The Brownsville Community Improvement Corporation is done with the environmental assessment phase of a proposed project to transform the former La Casa del Nylon building at 1304 E. Adams St. into a one-stop resource center for entrepreneurs.
The next phase will involve architectural and engineering studies on the vacant building, built in 1967 and purchased by the city in 2012. BCIC is waiting for word from the U.S. Economic Development Administration on a grant application that BCIC hopes will be approved to help the economic development organization cover the cost of renovating the building.
“We’re also sharing everything with the EDA as well, since we’re in the midst of the application process, trying to determine if we’re a good fit for funding,” BCIC Executive Director Josh Mejia said.
“But regardless of EDA funding, the BCIC board has already committed to ensuring that we finance the entire project. If EDA does not come through, we will still be able to sustain the development of that project.”
The center will be devoted to creating a pipeline of scalable businesses, or commercial ventures capable of multiplying revenue with minimal investment, and will also house resources for entrepreneurs and small businesses, such as nonprofit micro-lenders and entities that assist with patent rights, trademarks and assorted legal services.
An incubator component for nurturing start-up businesses is another component of the project, in which BCIC is collaborating with the city, the Brownsville Chamber of Commerce, the University of Texas Rio Grande Valley and the Women’s Business Center Rio Grande Valley.
Plans call for UTRGV’s Entrepreneurship and Commercialization Center, the university’s business incubator in Brownsville now located on East Price Road, to move its offices to the center. Consolidating the city’s resources for entrepreneurs under one roof is the purpose of the project, Mejia said.
The eBridge strategic plan, adopted in November, lays out four key strategic goals, starting with “investment in our community that creates new jobs.”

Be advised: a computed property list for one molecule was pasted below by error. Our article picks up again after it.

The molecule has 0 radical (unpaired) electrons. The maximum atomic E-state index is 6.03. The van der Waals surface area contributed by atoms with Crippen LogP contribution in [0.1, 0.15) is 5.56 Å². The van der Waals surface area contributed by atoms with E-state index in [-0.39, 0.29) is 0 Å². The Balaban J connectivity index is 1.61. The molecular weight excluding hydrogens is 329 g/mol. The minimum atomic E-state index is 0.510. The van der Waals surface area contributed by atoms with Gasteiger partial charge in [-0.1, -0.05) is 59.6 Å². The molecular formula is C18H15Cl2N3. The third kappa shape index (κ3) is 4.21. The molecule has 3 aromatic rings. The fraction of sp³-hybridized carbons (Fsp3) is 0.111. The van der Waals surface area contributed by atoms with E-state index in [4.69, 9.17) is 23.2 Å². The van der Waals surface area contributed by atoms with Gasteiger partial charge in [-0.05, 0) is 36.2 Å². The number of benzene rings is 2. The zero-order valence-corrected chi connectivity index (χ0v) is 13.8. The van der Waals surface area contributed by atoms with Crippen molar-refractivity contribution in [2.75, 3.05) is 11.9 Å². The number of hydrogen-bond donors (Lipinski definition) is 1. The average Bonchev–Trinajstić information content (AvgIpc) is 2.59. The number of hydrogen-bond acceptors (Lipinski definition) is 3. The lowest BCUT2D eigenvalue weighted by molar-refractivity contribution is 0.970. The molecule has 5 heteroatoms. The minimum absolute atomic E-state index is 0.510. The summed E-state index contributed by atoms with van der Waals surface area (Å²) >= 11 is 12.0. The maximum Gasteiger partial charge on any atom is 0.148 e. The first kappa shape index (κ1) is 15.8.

”We’re working with our Mexican partners to be able to find a link between their innovation center, INDEX Matamoros (Maquiladora Association of Matamoros), and figuring out a way to provide them with a space in the center, so whatever innovation occurs on the other side, those businesses can start on this side of the border.Josh MejiaExecutive Director, BCIC
Under that heading, the plan calls for creating a space for entrepreneurs to pursue development for start-ups and business expansion opportunities, helping small businesses overcome funding challenges, creating business-friendly policies and investment opportunities, and leveraging incentives and grants for small businesses.
The second strategic goal calls for “marketing the bi-national region as a business-friendly zone” with eBridge as the focal point, which in part entails marketing Brownsville as a business and entrepreneurship hub, focusing on business retention and recruitment, and promoting the region’s multicultural aspect to domestic and international entrepreneurs through a bilingual campaign.
The plan’s other general strategic goals are creating a “resource hub” for policy makers and organizations involved in small-business development that are interested in advocating for the small business community, and promoting sustainability, partly by becoming the leading business-friendly community south of San Antonio.
Mejia said the hope is that eBridge will work for entrepreneurs on both sides of the border.
“We’re working with our Mexican partners to be able to find a link between their innovation center, INDEX Matamoros (Maquiladora Association of Matamoros), and figuring out a way to provide them with a space in the center, so whatever innovation occurs on the other side, those businesses can start on this side of the border,” he said.
“We want to be able to foster that synergy to benefit the entrepreneurs of both regions.”